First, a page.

Always vociferous in its support for the Palestinian cause, the UAE has drawn the line at supporting an oil embargo, as proposed by Iraq in early April. However, the Arab Gulf states have been trying to bring other factors into play, such as pressure on the US and threats of a renewed boycott on companies perceived to have dealings with Israel. In early April a number of Gulf states encouraged their citizens to donate to the Palestinian cause, largely through telethons. UAE president Sheikh Zayed bin Sultan al Nahyan and his family led the way, donating almost $40m. In addition to this direct aid, the UAE government has promised to rebuild parts of the Jenin refugee camp and repair the Church of the Nativity in Bethlehem.
After his announcement in early April that Iraq would cut off oil supplies for a 30-day period or until Israel withdrew from the occupied territories, President Saddam Hussein renewed his call on Muslim oil-producing nations to cut their own oil supplies, but without much luck. Iraq's old foe, Iran, came the closest to heeding the call, but only on condition of unanimity, essentially an impossible request. Hussein's latest call for an embargo came on April 22nd, and served to remind oil markets that the regional conflict was by no means solved and that Iraq was still likely to be the subject of US attacks, both factors helping to keep the oil price high.
Arab and other major oil-producers have largely rejected Hussein's demands that they also cut their supplies to the US, and Saudi Arabia even offered to raise its production levels to make up for the shortfall should prices climb too high. This has not been the case and no Arab producer has significantly increased production despite idle capacity, especially in Saudi Arabia. Aside from not wanting to antagonise the US and its allies the Arab Gulf states are interested in keeping a steady oil price in order to sustain "reasonable" growth locally and globally.
As OPEC's share of global oil production has fallen over the last years, currently at around 40%, so has its ability to induce the economic hardship that many western countries suffered in 1973 when an oil embargo forced large price increases. The secretary general of the Gulf Co-operation Council (GCC) Abdul-Rahman al Attiya said on April 22nd that an oil embargo as a weapon in protest at Israeli action and US support was "outdated and not beneficial and we will be the losers". Although only four of the six GCC nations, Saudi Arabia, the UAE, Kuwait and Qatar are OPEC members, the other two GCC states Oman and Bahrain tend to fall in line with the prevailing opinion. The US would be the primary target of any embargo, but since 1973 Washington has expanded its strategic reserves allowing it to keep the effects of an embargo at bay for longer.
So with the "oil weapon" largely ruled out, apart from by countries that have little to lose anyhow, the wealthy Gulf states have turned to other forms of pressure. Prince Abdullah of Saudi Arabia was in the US in late April to impress on President George Bush the Arab point of view and the media in GCC countries has certainly not hesitated to condemn what is generally perceived as blatant US support for Israel's position. In the last week the Saudi Al Watan asked if Israel had joined the United Nations Security Council and had the power of veto and the UAE paper Al Bayan warned of "US bias towards the terrorist Israeli state".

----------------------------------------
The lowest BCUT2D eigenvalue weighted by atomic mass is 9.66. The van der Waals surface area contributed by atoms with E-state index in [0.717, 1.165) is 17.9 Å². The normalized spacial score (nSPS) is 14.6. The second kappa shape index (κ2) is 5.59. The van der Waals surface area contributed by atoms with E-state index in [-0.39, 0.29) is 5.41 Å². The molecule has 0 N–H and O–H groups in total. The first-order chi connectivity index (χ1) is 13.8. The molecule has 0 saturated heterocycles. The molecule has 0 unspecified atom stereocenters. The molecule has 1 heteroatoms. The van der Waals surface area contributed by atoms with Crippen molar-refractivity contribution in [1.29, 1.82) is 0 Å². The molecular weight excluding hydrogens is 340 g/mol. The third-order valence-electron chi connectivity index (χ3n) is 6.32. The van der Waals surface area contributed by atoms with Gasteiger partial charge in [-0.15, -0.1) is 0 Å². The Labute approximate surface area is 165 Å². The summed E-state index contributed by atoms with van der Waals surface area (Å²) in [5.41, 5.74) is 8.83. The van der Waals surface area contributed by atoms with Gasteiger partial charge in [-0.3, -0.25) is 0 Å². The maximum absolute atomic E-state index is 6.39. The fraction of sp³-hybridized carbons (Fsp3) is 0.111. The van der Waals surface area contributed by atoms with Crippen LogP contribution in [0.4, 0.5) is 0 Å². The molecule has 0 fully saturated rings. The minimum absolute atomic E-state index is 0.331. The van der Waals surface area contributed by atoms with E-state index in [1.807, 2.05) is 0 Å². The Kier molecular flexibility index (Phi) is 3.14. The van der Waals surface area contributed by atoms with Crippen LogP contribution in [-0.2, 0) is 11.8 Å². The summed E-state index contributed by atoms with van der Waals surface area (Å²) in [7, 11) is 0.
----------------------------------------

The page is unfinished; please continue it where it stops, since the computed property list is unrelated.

Following a meeting in Damascus 19 Arab countries decided in early May to reintroduce a flagging 50-year old boycott of Israeli goods. This boycott was originally launched in 1951 but has slackened since the beginnings of a peace process in the early 1990s. The boycott does not include Egypt and Jordan but does not allow other Arab countries to deal with Israel directly, or with companies that have representation in Israel, or indirect links. Officials at the Central Office for the Boycott of Israel in Damascus believe that this will cost Israel some $3bn per year in lost earnings, although the statement from the meeting did not specify which companies would be on the blacklist, or how the sanctions would be enforced. In any case, Arabs have largely taken this into their own hands, boycotting US goods and brand names, such as McDonalds and Coke.
Other more direct measures by the richer Arab countries will probably be more effective in helping the Palestinian cause. A series of donations from throughout the Gulf raised large sums of money for Palestinians with individuals setting the trend. Prince Al Walid bin Talal of Saudi Arabia donated $27m and Sheikh Zayed of Abu Dhabi gave $10.89m. The figures were raised yet more through a series of telethons throughout the Gulf, with Abu Dhabi emirate raising $50m in just one day. Although donations have been going to the West Bank and Gaza from the Gulf since the beginning of the Intifadah in September 2000, only $67m had been raised in those 18 months.
Besides cash donations countries are trying to provide practical help. Sheikh Zayed is to build a $4m maternity hospital in the West Bank, and has promised to rebuild 800 fully equipped homes through UNWRA in the Jenin refugee camp, the scene of some of the worst fighting. He has also said that he will pay to repair the Church of the Nativity in Bethlehem, and has given the PLO a townhouse in Washington DC to use as its office in the US.